. a marvelously preserved tablet which immediately promised to be significant. One glance at it and all the achievement of my life faded into insignificance. Here it was – something I might have jokingly called a gift from the fairies. Here it was: Ramses writing to Hattusilis about their joint treaty . confirmation that the famous treaty which we knew from the version carved on the temple walls at Karnak might also be illuminated from the otherwise. Ramses is identified by his royal titles and pedigree exactly as in the Karnak text of the treaty Hattusilis is described in the same way – the content is identical, word for word with parts of the Egyptian version [and] written in beautiful cuneiform and excellent Babylonian . As with the history of the people of Hatti, the name of this place was completely forgotten. But the people of Hatti evidently played an important role in the evolution of the ancient Western world, and though the name of this city and the name of the people were totally lost for so long, their rediscovery now opens up possibilities we cannot yet begin to think of. 
The Hittite treaty was discovered by Hugo Winckler in 1906 at Boğazkale in Turkey.   In 1921, Daniel David Luckenbill, crediting Bruno Meissner for the original observation, noted that "this badly broken text is evidently the Hittite version of the famous battle of Kadesh, described in prose and verse by the scribes of Ramses II". 
The peace treaty of Ramesses II and Hattušiliš III is known as one of the most important official "international" peace treaties between two great powers from the ancient Near East because its exact wording is known to us.  Divided into points, the treaty flows between the Egyptians and Hittites as each side makes pledges of brotherhood and peace to the other in terms of the objectives. The treaty can be seen as a promise of peace and alliance since both powers make the mutual guarantee that they would not invade the other's land. That provision ensured that both participants would act in harmony regarding the disputed Syrian holdings and, in effect, established boundaries for the two conflicting claims.  No longer, according to the treaty, would costly Syrian campaigns be waged between the two Near Eastern powers, as a formal renunciation of further hostilities is made.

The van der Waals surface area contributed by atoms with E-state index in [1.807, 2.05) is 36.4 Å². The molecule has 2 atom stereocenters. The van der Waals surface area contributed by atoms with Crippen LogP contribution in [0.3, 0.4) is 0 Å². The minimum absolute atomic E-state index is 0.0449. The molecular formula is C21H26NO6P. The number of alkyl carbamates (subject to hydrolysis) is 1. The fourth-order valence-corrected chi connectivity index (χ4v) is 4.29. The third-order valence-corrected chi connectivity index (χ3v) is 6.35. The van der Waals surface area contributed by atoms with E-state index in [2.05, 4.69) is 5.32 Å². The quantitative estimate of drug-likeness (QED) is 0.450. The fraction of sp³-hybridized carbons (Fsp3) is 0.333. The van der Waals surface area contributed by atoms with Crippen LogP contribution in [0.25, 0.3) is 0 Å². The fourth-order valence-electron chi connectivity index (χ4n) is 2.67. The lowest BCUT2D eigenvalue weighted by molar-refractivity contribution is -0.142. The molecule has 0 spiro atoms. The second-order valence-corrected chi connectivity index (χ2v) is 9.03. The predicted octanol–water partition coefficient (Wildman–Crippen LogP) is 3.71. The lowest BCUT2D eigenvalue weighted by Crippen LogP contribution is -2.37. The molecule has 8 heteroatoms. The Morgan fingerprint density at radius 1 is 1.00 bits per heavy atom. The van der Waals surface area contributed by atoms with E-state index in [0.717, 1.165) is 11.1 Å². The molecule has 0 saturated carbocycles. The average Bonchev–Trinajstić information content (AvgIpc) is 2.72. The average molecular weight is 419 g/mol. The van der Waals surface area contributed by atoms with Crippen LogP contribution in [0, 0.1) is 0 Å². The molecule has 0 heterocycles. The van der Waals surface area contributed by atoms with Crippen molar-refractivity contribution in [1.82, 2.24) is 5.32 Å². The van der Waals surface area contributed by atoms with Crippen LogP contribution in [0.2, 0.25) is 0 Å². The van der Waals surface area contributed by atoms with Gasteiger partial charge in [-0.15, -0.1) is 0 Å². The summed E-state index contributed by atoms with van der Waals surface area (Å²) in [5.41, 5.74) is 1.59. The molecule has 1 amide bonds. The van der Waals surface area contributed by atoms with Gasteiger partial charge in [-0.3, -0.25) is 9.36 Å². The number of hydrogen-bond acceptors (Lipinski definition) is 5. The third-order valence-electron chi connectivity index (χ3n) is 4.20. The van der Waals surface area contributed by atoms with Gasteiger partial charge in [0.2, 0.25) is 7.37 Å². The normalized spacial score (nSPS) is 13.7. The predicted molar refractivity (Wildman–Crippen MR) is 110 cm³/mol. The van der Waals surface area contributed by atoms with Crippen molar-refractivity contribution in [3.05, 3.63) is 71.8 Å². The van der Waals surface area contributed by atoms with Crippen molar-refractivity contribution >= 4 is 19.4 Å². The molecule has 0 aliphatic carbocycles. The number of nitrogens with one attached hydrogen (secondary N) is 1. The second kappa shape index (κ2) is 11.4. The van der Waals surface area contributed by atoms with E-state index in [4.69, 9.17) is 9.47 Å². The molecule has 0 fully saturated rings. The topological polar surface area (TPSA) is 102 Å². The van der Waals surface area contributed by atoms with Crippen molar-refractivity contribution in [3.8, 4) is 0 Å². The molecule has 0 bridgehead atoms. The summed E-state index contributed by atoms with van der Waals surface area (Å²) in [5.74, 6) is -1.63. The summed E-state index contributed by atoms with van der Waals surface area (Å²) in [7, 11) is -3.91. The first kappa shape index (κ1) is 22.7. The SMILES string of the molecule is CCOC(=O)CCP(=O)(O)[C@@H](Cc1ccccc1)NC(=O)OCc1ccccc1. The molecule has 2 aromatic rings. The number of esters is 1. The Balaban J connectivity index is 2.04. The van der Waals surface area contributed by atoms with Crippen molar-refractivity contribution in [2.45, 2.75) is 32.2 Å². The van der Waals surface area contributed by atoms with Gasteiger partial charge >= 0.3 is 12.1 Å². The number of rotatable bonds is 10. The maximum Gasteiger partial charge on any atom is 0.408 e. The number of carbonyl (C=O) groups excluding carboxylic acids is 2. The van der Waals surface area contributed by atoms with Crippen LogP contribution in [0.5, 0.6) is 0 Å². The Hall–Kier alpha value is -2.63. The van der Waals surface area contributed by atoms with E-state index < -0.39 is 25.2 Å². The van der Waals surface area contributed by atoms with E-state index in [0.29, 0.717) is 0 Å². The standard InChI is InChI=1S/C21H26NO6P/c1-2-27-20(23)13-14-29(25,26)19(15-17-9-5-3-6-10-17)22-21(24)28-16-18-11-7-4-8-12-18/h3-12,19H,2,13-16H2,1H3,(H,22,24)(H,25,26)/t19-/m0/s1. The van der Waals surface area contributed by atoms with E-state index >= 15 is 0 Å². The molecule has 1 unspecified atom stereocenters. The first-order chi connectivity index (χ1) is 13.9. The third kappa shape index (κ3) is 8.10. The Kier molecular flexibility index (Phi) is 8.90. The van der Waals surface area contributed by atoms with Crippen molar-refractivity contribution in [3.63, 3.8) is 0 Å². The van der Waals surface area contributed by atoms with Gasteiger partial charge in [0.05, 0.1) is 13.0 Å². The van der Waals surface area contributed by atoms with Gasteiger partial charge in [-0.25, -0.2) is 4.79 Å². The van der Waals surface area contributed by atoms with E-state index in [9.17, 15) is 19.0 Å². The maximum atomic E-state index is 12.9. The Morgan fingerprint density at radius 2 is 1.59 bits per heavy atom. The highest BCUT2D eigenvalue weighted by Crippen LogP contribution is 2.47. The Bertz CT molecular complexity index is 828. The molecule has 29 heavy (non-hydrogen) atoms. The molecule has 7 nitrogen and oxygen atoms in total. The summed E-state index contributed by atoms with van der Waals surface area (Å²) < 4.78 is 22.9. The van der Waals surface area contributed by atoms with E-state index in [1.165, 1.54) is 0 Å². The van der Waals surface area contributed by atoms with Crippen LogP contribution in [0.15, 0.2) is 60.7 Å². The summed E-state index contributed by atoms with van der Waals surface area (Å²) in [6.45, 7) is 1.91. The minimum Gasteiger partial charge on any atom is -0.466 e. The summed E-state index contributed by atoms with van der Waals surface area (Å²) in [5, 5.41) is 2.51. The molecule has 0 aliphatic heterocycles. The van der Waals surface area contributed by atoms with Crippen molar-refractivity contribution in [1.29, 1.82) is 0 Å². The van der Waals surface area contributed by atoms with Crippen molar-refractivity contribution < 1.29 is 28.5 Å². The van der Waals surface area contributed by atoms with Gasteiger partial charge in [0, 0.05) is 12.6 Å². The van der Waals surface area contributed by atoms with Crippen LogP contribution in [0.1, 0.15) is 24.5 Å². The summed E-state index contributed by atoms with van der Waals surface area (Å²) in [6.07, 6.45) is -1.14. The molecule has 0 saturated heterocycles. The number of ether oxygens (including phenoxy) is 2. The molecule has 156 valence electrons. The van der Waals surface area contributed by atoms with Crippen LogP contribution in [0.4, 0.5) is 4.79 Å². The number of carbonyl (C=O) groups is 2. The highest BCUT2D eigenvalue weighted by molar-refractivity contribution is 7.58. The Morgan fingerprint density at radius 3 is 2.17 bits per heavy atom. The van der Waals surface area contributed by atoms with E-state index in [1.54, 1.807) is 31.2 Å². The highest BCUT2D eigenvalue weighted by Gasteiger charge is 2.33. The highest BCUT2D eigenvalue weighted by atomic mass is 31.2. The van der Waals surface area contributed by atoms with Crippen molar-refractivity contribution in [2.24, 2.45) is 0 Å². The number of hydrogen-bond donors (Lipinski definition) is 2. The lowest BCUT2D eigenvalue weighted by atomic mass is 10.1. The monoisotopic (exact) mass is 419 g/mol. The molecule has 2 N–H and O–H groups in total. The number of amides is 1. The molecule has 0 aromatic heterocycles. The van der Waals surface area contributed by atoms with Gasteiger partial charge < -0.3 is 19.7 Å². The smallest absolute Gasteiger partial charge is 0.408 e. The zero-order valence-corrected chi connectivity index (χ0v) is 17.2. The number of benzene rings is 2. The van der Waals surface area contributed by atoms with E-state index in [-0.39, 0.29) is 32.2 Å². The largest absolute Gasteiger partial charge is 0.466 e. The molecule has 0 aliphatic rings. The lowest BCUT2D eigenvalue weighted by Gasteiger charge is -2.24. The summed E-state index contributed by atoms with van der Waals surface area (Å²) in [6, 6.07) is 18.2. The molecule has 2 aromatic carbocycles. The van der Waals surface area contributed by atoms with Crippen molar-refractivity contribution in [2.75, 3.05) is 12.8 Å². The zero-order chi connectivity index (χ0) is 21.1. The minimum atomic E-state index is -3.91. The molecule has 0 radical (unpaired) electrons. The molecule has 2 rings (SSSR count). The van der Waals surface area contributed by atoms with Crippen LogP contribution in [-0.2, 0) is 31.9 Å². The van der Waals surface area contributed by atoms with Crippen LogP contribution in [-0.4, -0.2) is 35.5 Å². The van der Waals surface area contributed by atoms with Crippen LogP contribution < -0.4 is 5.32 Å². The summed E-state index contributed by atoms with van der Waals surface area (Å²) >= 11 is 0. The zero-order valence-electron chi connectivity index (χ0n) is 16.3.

A second clause promoted alliance by making reassurances of aid, most likely military support, if either party was attacked by a third party or by internal forces of rebellion or insurgency.  The other stipulations coincide with Hattušiliš's aims (consult Hittite aims section) in that the Hittite ruler placed great emphasis on establishing legitimacy for his rule. Each country swore to the other to extradite political refugees back to their home country, and in the Hittite version of the treaty, Ramesses II agreed to provide support to Hattušiliš' successors to hold the Hittite throne against dissenters.   After the conclusion of the provision detailing the extradition of emigrants to their land of origin, both rulers call upon the respective gods of Hatti and Egypt to bear witness to their agreement. The inclusion of the gods is a common feature in major pieces of international law since only a direct appeal to the gods could provide the proper means to guarantee adherence to the treaty.  Their noted ability to bestow curses and blessings to people was a serious penalty that would be imposed in case of a violation.
It is the only ancient Near Eastern treaty for which the versions of both sides have survived, which enables the two to be compared directly. It was structured to be an almost-entirely symmetrically by treating both sides equally and requiring them to undertake mutual obligations. There are a few differences, however for instance, the Hittite version adopts a somewhat evasive preamble, asserting that "as for the relationship between land of Egypt and the Hatti land, since eternity the god does not permit the making of hostility between them because of a treaty valid forever." By contrast, the Egyptian version states straightforwardly that the two states had been at war.